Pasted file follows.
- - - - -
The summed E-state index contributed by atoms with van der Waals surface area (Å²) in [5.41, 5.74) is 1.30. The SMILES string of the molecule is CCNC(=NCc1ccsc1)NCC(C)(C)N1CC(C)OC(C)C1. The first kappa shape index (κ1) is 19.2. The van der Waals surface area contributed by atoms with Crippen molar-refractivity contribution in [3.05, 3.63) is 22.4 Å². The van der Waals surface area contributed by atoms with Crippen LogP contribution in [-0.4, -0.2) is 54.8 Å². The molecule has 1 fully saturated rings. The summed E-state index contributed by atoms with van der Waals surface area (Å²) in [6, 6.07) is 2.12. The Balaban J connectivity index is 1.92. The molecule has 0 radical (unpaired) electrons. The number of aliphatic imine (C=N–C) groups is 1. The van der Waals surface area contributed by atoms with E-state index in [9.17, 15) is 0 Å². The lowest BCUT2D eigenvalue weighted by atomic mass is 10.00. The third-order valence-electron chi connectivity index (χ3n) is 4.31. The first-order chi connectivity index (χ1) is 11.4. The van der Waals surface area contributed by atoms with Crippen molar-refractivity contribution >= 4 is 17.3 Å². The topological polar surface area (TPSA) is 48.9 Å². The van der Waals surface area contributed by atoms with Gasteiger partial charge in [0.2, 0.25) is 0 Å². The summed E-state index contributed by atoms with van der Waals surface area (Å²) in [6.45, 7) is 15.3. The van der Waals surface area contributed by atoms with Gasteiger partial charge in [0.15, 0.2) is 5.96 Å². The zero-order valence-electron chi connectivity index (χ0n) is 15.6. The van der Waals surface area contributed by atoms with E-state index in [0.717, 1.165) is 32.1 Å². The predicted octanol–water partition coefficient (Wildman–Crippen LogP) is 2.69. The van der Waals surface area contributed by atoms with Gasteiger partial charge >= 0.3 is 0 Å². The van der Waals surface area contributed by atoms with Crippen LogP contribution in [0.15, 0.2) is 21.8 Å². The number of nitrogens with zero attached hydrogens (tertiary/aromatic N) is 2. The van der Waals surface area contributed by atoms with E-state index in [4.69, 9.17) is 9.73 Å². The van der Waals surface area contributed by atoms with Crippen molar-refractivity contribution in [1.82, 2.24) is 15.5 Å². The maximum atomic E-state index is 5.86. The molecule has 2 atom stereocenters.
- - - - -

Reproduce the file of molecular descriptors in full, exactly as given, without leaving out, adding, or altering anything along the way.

The summed E-state index contributed by atoms with van der Waals surface area (Å²) in [5.41, 5.74) is 1.30. The SMILES string of the molecule is CCNC(=NCc1ccsc1)NCC(C)(C)N1CC(C)OC(C)C1. The first kappa shape index (κ1) is 19.2. The van der Waals surface area contributed by atoms with Crippen molar-refractivity contribution in [3.05, 3.63) is 22.4 Å². The van der Waals surface area contributed by atoms with Crippen LogP contribution in [-0.4, -0.2) is 54.8 Å². The molecule has 1 fully saturated rings. The summed E-state index contributed by atoms with van der Waals surface area (Å²) in [6, 6.07) is 2.12. The Balaban J connectivity index is 1.92. The molecule has 0 radical (unpaired) electrons. The number of aliphatic imine (C=N–C) groups is 1. The van der Waals surface area contributed by atoms with E-state index in [9.17, 15) is 0 Å². The lowest BCUT2D eigenvalue weighted by atomic mass is 10.00. The third-order valence-electron chi connectivity index (χ3n) is 4.31. The first-order chi connectivity index (χ1) is 11.4. The van der Waals surface area contributed by atoms with Crippen molar-refractivity contribution >= 4 is 17.3 Å². The topological polar surface area (TPSA) is 48.9 Å². The van der Waals surface area contributed by atoms with Gasteiger partial charge in [0.2, 0.25) is 0 Å². The summed E-state index contributed by atoms with van der Waals surface area (Å²) in [6.45, 7) is 15.3. The van der Waals surface area contributed by atoms with Gasteiger partial charge in [0.15, 0.2) is 5.96 Å². The zero-order valence-electron chi connectivity index (χ0n) is 15.6. The van der Waals surface area contributed by atoms with E-state index in [0.717, 1.165) is 32.1 Å². The predicted octanol–water partition coefficient (Wildman–Crippen LogP) is 2.69. The van der Waals surface area contributed by atoms with Gasteiger partial charge >= 0.3 is 0 Å². The van der Waals surface area contributed by atoms with Crippen LogP contribution in [0.15, 0.2) is 21.8 Å². The number of nitrogens with zero attached hydrogens (tertiary/aromatic N) is 2. The van der Waals surface area contributed by atoms with E-state index in [4.69, 9.17) is 9.73 Å². The van der Waals surface area contributed by atoms with Crippen molar-refractivity contribution in [1.82, 2.24) is 15.5 Å². The maximum atomic E-state index is 5.86. The molecule has 2 atom stereocenters.